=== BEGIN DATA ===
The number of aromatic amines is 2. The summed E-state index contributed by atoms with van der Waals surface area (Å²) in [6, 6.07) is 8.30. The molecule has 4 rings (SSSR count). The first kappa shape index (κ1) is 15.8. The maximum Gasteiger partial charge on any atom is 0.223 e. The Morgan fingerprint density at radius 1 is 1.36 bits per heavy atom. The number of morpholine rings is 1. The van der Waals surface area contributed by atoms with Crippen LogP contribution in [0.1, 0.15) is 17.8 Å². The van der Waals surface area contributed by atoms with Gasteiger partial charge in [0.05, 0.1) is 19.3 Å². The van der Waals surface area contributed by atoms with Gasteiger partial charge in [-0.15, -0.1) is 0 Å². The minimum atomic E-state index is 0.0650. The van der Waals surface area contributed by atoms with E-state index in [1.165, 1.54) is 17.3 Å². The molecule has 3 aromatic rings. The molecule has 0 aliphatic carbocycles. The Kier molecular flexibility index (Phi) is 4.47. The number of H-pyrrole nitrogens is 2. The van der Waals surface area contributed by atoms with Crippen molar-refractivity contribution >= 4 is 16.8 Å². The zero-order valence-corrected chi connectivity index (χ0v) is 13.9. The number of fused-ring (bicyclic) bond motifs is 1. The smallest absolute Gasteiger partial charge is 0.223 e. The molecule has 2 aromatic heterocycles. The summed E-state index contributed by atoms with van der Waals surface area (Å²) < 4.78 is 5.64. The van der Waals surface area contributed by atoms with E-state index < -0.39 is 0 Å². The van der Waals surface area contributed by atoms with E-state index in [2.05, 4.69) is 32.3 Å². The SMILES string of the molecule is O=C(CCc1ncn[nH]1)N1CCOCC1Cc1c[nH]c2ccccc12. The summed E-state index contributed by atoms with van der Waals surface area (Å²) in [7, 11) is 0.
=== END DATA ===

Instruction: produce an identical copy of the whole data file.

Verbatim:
The number of aromatic amines is 2. The summed E-state index contributed by atoms with van der Waals surface area (Å²) in [6, 6.07) is 8.30. The molecule has 4 rings (SSSR count). The first kappa shape index (κ1) is 15.8. The maximum Gasteiger partial charge on any atom is 0.223 e. The Morgan fingerprint density at radius 1 is 1.36 bits per heavy atom. The number of morpholine rings is 1. The van der Waals surface area contributed by atoms with Crippen LogP contribution in [0.1, 0.15) is 17.8 Å². The van der Waals surface area contributed by atoms with Gasteiger partial charge in [0.05, 0.1) is 19.3 Å². The van der Waals surface area contributed by atoms with Gasteiger partial charge in [-0.15, -0.1) is 0 Å². The minimum atomic E-state index is 0.0650. The van der Waals surface area contributed by atoms with E-state index in [1.165, 1.54) is 17.3 Å². The molecule has 3 aromatic rings. The molecule has 0 aliphatic carbocycles. The Kier molecular flexibility index (Phi) is 4.47. The number of H-pyrrole nitrogens is 2. The van der Waals surface area contributed by atoms with Crippen molar-refractivity contribution >= 4 is 16.8 Å². The zero-order valence-corrected chi connectivity index (χ0v) is 13.9. The number of fused-ring (bicyclic) bond motifs is 1. The smallest absolute Gasteiger partial charge is 0.223 e. The molecule has 2 aromatic heterocycles. The summed E-state index contributed by atoms with van der Waals surface area (Å²) < 4.78 is 5.64. The van der Waals surface area contributed by atoms with E-state index < -0.39 is 0 Å². The van der Waals surface area contributed by atoms with E-state index in [2.05, 4.69) is 32.3 Å². The SMILES string of the molecule is O=C(CCc1ncn[nH]1)N1CCOCC1Cc1c[nH]c2ccccc12. The summed E-state index contributed by atoms with van der Waals surface area (Å²) in [7, 11) is 0.